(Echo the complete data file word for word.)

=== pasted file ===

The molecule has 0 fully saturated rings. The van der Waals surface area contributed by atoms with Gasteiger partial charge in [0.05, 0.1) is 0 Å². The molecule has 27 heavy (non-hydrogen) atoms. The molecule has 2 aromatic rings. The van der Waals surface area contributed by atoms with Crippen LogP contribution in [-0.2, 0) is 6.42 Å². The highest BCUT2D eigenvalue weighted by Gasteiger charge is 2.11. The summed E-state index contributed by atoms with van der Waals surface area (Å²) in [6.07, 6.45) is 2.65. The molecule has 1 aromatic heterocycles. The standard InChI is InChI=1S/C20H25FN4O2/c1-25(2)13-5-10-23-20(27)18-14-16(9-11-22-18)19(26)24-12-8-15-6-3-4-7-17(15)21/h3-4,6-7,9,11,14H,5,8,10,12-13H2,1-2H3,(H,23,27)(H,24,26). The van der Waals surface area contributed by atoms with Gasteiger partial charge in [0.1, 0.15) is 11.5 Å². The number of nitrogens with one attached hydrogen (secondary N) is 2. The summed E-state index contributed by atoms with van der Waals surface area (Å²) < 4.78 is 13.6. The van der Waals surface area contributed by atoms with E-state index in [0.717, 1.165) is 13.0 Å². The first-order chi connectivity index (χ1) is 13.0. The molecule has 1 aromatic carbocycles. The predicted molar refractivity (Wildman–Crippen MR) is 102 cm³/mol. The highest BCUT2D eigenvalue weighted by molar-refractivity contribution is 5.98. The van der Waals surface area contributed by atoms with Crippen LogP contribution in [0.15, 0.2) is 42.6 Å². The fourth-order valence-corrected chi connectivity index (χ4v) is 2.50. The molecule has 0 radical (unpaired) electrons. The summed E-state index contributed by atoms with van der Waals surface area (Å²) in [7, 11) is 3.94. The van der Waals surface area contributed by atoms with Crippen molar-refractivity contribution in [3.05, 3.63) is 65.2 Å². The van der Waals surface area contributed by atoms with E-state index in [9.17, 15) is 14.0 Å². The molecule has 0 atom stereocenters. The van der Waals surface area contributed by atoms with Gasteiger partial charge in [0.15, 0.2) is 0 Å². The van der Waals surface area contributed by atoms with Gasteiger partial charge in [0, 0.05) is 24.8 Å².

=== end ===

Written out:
The molecule has 0 fully saturated rings. The van der Waals surface area contributed by atoms with Gasteiger partial charge in [0.05, 0.1) is 0 Å². The molecule has 27 heavy (non-hydrogen) atoms. The molecule has 2 aromatic rings. The van der Waals surface area contributed by atoms with Crippen LogP contribution in [-0.2, 0) is 6.42 Å². The highest BCUT2D eigenvalue weighted by Gasteiger charge is 2.11. The summed E-state index contributed by atoms with van der Waals surface area (Å²) in [6.07, 6.45) is 2.65. The molecule has 1 aromatic heterocycles. The standard InChI is InChI=1S/C20H25FN4O2/c1-25(2)13-5-10-23-20(27)18-14-16(9-11-22-18)19(26)24-12-8-15-6-3-4-7-17(15)21/h3-4,6-7,9,11,14H,5,8,10,12-13H2,1-2H3,(H,23,27)(H,24,26). The van der Waals surface area contributed by atoms with Gasteiger partial charge in [0.1, 0.15) is 11.5 Å². The number of nitrogens with one attached hydrogen (secondary N) is 2. The summed E-state index contributed by atoms with van der Waals surface area (Å²) < 4.78 is 13.6. The van der Waals surface area contributed by atoms with E-state index in [0.717, 1.165) is 13.0 Å². The first-order chi connectivity index (χ1) is 13.0. The molecule has 1 aromatic carbocycles. The predicted molar refractivity (Wildman–Crippen MR) is 102 cm³/mol. The highest BCUT2D eigenvalue weighted by molar-refractivity contribution is 5.98. The van der Waals surface area contributed by atoms with Crippen LogP contribution in [0.15, 0.2) is 42.6 Å². The fourth-order valence-corrected chi connectivity index (χ4v) is 2.50. The molecule has 0 radical (unpaired) electrons. The summed E-state index contributed by atoms with van der Waals surface area (Å²) in [7, 11) is 3.94. The van der Waals surface area contributed by atoms with Crippen molar-refractivity contribution in [3.05, 3.63) is 65.2 Å². The van der Waals surface area contributed by atoms with E-state index in [9.17, 15) is 14.0 Å². The molecule has 0 atom stereocenters. The van der Waals surface area contributed by atoms with Gasteiger partial charge in [0.15, 0.2) is 0 Å². The van der Waals surface area contributed by atoms with Gasteiger partial charge in [0, 0.05) is 24.8 Å².